The other wild place, Lake Mungo, while not 3 billion years old like the Pilbara, is known for its 40,000-60,000 (circa.) archaeological Indigenous history and its haunting landscape.

Occasionally a viewer would ask what V.E. stands for – Variable Edition. This type of edition stands in contrast to the traditional Edition where multiples of the one image are reproduced, for example 1/100 up to 100/100.  A large edition is possible with a zinc plate and a larger number of images may be reproduced from a copper plate which is harder than zinc. However a collagraph plate is often not as robust and degrades quickly, cardboard especially and even on masonite – like material the surface texture may be fragile.

My reason for variable editions has nothing to do with these technical factors but is about boredom which descends when I just reproduce one image after another. My brain demands continual push and pull of the pictorial, textural and formal elements in various compositions and formats to feel satisfied. Then I often see things in different ways taking me off in other directions or a further development of the one I’m working in.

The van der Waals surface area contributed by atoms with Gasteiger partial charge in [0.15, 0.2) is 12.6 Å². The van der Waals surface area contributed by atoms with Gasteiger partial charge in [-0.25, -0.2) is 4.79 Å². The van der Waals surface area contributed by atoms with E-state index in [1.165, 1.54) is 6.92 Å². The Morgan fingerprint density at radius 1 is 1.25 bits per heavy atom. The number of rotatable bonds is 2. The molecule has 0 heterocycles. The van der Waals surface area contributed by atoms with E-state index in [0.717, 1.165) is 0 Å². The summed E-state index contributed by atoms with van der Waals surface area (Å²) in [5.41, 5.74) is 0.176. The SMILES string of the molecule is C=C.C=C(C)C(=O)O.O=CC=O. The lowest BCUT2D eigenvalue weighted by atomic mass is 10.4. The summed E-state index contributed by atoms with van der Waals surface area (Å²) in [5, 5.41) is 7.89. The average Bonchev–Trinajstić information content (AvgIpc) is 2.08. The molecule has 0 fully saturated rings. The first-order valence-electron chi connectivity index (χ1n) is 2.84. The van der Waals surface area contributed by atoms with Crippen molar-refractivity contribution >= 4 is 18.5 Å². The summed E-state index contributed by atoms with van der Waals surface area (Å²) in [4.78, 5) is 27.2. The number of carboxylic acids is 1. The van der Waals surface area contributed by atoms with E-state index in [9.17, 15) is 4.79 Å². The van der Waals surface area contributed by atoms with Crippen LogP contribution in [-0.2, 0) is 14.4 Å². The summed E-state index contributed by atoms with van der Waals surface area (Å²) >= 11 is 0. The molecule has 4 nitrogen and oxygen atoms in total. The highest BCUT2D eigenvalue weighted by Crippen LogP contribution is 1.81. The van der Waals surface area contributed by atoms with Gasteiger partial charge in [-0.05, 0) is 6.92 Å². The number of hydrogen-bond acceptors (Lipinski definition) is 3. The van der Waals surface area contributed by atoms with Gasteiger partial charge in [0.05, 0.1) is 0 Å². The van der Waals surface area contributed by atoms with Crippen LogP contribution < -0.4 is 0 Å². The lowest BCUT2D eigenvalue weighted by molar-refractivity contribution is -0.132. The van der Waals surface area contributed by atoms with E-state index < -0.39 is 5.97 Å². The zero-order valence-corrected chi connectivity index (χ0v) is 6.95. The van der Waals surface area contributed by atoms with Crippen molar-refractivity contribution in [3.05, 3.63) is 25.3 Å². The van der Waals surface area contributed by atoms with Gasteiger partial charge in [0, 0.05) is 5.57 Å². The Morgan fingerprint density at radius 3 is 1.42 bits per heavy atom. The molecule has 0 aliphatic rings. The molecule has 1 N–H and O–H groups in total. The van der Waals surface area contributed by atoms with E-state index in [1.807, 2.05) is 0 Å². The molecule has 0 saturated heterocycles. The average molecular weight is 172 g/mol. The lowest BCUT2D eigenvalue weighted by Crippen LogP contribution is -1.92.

The purchasers of these three images love the environment and are engaged in various activities both employment, activism and hobbies that nurture out habitat.

Tidal Surge, 2010, intaglio and collage 26x16 cm print, 48x35 cm paper

Tidal Surge, 2010, intaglio and collage 26×16 cm print, 48×35 cm paper

Closer to home Tidal Surge is from my series Return to Sand and Water about erosion at Point Roadknight along the Great Ocean Road in Victoria areas and tracks of which are frequently walked by the purchaser. As years roll on more and more of this intriguing landform gradually being lost to the sea diminishes in size and texture. For instance the often termed Petrified Forest that is a part of this small promontory, consisting of mineralised root systems that resonate with images of ancient ruins, has eroded into rubble with very few ‘columns’ remaining. I feel as though I am recording one effect of Climate Change as seas rise.